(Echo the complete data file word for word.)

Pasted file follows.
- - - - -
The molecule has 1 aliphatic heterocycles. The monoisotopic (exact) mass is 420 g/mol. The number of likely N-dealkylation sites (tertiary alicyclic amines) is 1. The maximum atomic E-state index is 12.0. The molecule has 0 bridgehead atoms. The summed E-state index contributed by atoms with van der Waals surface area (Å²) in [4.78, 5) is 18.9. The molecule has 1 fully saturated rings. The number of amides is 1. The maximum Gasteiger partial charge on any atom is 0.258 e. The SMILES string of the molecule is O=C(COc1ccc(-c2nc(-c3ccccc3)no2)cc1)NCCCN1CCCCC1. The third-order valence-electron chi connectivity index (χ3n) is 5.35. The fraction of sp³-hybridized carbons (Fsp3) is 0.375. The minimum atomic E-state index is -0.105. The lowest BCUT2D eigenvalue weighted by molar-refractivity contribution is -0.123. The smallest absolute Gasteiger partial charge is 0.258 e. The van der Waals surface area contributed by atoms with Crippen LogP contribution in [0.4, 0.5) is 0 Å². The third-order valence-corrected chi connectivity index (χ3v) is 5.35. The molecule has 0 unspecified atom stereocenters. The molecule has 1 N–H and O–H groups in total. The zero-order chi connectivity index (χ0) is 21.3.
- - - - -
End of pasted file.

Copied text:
The molecule has 1 aliphatic heterocycles. The monoisotopic (exact) mass is 420 g/mol. The number of likely N-dealkylation sites (tertiary alicyclic amines) is 1. The maximum atomic E-state index is 12.0. The molecule has 0 bridgehead atoms. The summed E-state index contributed by atoms with van der Waals surface area (Å²) in [4.78, 5) is 18.9. The molecule has 1 fully saturated rings. The number of amides is 1. The maximum Gasteiger partial charge on any atom is 0.258 e. The SMILES string of the molecule is O=C(COc1ccc(-c2nc(-c3ccccc3)no2)cc1)NCCCN1CCCCC1. The third-order valence-electron chi connectivity index (χ3n) is 5.35. The fraction of sp³-hybridized carbons (Fsp3) is 0.375. The minimum atomic E-state index is -0.105. The lowest BCUT2D eigenvalue weighted by molar-refractivity contribution is -0.123. The smallest absolute Gasteiger partial charge is 0.258 e. The van der Waals surface area contributed by atoms with Crippen LogP contribution in [0.4, 0.5) is 0 Å². The third-order valence-corrected chi connectivity index (χ3v) is 5.35. The molecule has 0 unspecified atom stereocenters. The molecule has 1 N–H and O–H groups in total. The zero-order chi connectivity index (χ0) is 21.3.